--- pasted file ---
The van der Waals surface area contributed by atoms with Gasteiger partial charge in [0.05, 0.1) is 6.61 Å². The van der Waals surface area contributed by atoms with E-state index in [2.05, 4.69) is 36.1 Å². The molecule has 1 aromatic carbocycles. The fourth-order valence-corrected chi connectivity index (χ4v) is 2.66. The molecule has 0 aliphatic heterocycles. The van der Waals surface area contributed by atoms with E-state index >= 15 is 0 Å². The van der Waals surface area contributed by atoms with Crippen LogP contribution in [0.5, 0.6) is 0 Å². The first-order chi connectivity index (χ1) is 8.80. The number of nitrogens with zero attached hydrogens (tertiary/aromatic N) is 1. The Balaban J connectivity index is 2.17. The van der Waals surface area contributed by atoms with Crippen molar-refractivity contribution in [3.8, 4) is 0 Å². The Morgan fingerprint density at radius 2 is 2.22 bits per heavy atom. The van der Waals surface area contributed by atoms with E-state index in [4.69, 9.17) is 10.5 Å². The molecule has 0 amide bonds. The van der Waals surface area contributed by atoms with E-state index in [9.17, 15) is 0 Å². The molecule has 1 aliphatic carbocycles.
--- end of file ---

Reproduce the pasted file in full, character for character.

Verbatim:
The van der Waals surface area contributed by atoms with Gasteiger partial charge in [0.05, 0.1) is 6.61 Å². The van der Waals surface area contributed by atoms with E-state index in [2.05, 4.69) is 36.1 Å². The molecule has 1 aromatic carbocycles. The fourth-order valence-corrected chi connectivity index (χ4v) is 2.66. The molecule has 0 aliphatic heterocycles. The van der Waals surface area contributed by atoms with E-state index >= 15 is 0 Å². The van der Waals surface area contributed by atoms with Crippen LogP contribution in [0.5, 0.6) is 0 Å². The first-order chi connectivity index (χ1) is 8.80. The number of nitrogens with zero attached hydrogens (tertiary/aromatic N) is 1. The Balaban J connectivity index is 2.17. The van der Waals surface area contributed by atoms with Crippen molar-refractivity contribution in [3.8, 4) is 0 Å². The Morgan fingerprint density at radius 2 is 2.22 bits per heavy atom. The van der Waals surface area contributed by atoms with E-state index in [4.69, 9.17) is 10.5 Å². The molecule has 0 amide bonds. The van der Waals surface area contributed by atoms with E-state index in [9.17, 15) is 0 Å². The molecule has 1 aliphatic carbocycles.